There is an ongoing discussion at our house about how much time one spouse may reasonably expect the other spouse to devote to playing Words with Friends, the Scrabble-based wordie addiction. What is important to remember is that certain of the previous words are interchangeable: replace “discussion” with “interrogation” and “devote” with “obsess over,” and you’ll be able to grasp hold of the notion that Words with Friends Police lurk everywhere.
The problem lies in the fact that I am a writer, which to my mind provides an ideal excuse to stew, muddle, puzzle, and linger over, not to mention contemplate and dwell upon, the optimal use for the seven letters of the alphabet the game allots me on each move.
“I am working!” I firmly tell Dr. K when, at eleven o’clock at night he suggests that this is not the very best time to be playing games on my cellphone. “This is not a game,” I stress. “This is a mind exercise — I’m expanding my vocabulary.”
It isn’t as if he’s immune to the addiction; plenty of times you’ll find the two of us in a bar, sipping martinis, playing Words with Friends. We still speak to (and with) each other; it just happens to be in the context of — “So, I’ve got two ‘a’s,’ three ‘i’s’, a ‘v’ and a ‘c.’ What do you think I could do with those?”
Anyone worth their weight in salt — or anyone who has been endorsed as a ‘J-Master’ by the Invisible Powers That Be at the similarly invisible WWF headquarters run by Zynga — knows there is nothing worse than being dealt the ‘v’ or ‘c.’ They are the party animals. They always have to invite friends over, and one is never enough. There are no two-letter words (at least allowed by the WWF Police) containing the ‘v’ or ‘c.’ Bluntly put, being dealt the ‘v’ or ‘c’ is a pain in the ass. Even ‘x’, ‘q’, and ‘z’ are easier to manage. They don’t require constant sociability.
The driving force behind all this obsession is WWF’s promotional contacts with its game players, creating a Society of Addiction by sending registered players frequent emails and text notices, just in case we happened to forget about playing the game — or broadening our minds — the description is up to you. I’ve been informed that I am not only a Master of the letter ‘J’, meaning I’ve played that letter more than 50 times, but I have also earned a Master’s Degree in ‘Q’, ‘X’, and ‘Z.’ If that doesn’t get your heart thumping with the pride of accomplishment, I’ve also been informed that I’m a Game Changer (playing a word over 50 points), belong to the Plus 35 Club (use all seven tiles at once), and despite my age, I am a Millennial (having played my 1000th move). With the exception of the Triple Aces designation (possessing three ‘a’s’ in your tile rack, which I can’t imagine is a desirable status unless you wanted to play the word “aardvark”) all of these titles, clubs, and awards lead me to believe that I most likely do play too much.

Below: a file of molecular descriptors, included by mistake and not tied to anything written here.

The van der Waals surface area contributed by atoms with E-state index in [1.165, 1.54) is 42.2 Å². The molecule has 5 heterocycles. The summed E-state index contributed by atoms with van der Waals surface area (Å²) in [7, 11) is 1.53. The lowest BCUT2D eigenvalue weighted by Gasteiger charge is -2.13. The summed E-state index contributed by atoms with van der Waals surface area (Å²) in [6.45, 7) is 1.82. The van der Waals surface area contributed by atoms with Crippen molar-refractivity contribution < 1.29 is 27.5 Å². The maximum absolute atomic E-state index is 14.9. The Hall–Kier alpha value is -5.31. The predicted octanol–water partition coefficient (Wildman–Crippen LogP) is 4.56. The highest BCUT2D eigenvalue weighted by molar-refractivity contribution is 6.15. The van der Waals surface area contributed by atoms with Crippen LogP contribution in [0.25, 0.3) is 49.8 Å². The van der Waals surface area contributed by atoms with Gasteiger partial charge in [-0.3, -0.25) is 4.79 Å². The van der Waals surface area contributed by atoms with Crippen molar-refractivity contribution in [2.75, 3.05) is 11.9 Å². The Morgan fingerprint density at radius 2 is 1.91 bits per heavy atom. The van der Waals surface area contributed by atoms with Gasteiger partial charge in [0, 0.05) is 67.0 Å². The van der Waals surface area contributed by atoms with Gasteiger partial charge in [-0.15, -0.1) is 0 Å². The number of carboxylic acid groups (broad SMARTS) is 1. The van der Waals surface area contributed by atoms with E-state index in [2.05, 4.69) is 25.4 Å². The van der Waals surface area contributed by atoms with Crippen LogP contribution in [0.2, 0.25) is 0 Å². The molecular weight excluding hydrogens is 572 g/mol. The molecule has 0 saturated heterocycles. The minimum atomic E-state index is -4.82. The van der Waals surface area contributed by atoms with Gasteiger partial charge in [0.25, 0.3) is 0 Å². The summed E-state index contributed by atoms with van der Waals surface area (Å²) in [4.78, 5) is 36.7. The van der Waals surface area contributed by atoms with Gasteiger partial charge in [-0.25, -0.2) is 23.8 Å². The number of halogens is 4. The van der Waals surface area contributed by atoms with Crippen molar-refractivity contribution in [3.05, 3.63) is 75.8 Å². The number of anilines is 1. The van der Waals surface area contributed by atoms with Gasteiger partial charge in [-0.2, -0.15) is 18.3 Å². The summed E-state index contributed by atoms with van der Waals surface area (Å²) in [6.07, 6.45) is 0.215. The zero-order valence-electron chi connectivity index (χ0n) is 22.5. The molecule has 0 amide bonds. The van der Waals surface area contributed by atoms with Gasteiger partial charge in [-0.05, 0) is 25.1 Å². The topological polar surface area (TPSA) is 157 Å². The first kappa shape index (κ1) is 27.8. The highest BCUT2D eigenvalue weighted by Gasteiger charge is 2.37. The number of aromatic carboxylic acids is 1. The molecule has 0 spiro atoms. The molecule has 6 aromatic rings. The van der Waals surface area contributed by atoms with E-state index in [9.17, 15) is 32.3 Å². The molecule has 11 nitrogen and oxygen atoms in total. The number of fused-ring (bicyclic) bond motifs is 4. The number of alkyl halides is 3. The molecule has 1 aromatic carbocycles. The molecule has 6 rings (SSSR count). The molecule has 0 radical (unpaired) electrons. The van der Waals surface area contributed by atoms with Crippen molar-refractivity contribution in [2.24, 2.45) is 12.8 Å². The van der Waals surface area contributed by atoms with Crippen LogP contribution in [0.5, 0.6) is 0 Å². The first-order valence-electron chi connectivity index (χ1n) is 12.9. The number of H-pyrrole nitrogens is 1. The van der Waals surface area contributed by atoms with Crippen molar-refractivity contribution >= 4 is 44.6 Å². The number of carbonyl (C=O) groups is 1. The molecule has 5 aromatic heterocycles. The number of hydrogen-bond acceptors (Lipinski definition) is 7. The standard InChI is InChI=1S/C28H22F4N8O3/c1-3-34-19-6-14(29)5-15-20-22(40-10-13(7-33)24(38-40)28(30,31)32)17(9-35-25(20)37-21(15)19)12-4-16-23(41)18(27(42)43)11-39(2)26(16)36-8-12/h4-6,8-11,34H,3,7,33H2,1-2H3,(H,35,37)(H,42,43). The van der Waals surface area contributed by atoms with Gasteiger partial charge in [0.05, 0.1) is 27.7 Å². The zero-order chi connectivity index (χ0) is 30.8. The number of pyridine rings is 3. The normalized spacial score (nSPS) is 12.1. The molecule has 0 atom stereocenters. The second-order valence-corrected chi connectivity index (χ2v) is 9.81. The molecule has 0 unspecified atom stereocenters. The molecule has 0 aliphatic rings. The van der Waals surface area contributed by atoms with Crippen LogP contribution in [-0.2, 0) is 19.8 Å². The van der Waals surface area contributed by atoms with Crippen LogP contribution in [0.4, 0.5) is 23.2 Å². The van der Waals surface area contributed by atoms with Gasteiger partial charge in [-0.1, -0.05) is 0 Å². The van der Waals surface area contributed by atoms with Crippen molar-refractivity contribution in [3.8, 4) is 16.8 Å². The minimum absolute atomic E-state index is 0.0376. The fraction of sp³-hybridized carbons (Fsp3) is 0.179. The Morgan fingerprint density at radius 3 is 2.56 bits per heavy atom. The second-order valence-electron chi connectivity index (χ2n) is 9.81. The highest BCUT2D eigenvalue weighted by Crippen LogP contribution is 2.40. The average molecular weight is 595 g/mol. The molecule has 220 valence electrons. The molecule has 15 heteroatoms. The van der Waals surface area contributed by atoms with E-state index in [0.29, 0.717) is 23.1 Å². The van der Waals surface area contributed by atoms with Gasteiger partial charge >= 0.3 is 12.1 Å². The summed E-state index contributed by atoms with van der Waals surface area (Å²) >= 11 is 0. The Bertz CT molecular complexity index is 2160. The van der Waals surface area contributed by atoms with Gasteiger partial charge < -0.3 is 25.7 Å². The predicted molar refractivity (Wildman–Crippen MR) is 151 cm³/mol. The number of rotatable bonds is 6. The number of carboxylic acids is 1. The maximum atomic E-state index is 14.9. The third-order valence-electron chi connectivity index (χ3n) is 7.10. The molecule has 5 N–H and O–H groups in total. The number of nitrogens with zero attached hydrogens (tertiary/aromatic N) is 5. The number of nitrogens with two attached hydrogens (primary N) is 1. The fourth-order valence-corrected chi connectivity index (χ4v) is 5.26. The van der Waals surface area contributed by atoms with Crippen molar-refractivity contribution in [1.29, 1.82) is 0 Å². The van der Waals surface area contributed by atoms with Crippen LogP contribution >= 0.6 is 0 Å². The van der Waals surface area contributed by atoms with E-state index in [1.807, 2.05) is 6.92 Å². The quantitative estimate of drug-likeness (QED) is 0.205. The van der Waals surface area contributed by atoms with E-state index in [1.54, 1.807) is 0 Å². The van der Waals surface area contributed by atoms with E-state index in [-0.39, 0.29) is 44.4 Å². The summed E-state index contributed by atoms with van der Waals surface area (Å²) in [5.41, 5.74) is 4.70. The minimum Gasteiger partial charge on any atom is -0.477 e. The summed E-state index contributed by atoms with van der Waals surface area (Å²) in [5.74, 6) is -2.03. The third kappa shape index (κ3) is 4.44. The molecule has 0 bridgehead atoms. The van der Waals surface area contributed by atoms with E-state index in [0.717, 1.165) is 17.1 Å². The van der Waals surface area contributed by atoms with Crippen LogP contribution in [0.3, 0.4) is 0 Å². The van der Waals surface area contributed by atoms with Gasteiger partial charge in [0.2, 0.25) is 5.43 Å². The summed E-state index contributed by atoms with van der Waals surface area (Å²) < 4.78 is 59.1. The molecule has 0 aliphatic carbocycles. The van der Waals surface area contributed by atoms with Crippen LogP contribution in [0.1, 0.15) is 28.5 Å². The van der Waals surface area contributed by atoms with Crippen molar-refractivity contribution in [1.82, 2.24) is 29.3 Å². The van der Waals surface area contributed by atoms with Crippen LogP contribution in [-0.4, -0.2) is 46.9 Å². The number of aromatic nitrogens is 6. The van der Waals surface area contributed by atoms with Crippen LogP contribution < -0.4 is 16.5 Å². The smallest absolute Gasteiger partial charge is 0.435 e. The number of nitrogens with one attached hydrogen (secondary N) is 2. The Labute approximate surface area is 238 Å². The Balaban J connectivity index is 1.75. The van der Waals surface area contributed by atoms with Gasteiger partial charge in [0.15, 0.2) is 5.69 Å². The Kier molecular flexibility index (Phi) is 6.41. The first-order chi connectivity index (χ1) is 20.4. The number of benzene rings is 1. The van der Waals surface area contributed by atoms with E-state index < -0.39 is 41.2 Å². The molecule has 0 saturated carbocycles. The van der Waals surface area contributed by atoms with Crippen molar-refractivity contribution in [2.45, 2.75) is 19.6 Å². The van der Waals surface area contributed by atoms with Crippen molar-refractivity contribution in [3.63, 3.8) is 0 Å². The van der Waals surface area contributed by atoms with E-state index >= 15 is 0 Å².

I’m not alone in this. A recent calculation upon WWF’s fifth anniversary found that over the last five years, we’ve hooked together 58 billion words, consisting of 217 billion letters, enough to wrap the earth 5.4 times. With 13.5 billion feet of tiles in over 7.7 million games, that’s a lot of mind-blowing activity, wouldn’t you agree?
But what I want to know is why is it necessary to keep tabs on we players? And if they did, wouldn’t it be much better to monitor the number of stabs we make at inventing new words? What if the Words with Friends Police designated a new Club for creativity?
WWF is all about perfecting your shuffle: how many letters can you jostle around the board until one of them hits the Zynga-approved jackpot. It’s all about winging it and experimentation, something at which the nearly eighty-years-old board version of Scrabble looks down it’s nose. There are no second chances in the real Scrabble. There are also numerous hypocritical rules mandated by the Zynga lexicon (let’s call it the Zyngionary to make things simpler). Why is it that some abbreviations are just fine, when others are shunned? The Zyngionary permits “meth”, a colloquial abbreviation, but bans “IV” and “TV”, which are proportionately less harmless.
That’s why I’d like to propose a new algorithm, one that would keep track of our misfires. How many times have you played a word that you know is valid (and it’s in the dictionary) only to be the recipient of a gigantic raspberry by the Words with Friends Police that, no, you are incorrect. The word may exist (Merriam-Webster and the venerable Oxford English Dictionary told me so) but not according to Zynga, the Managers of WWF. But go ahead and try again.
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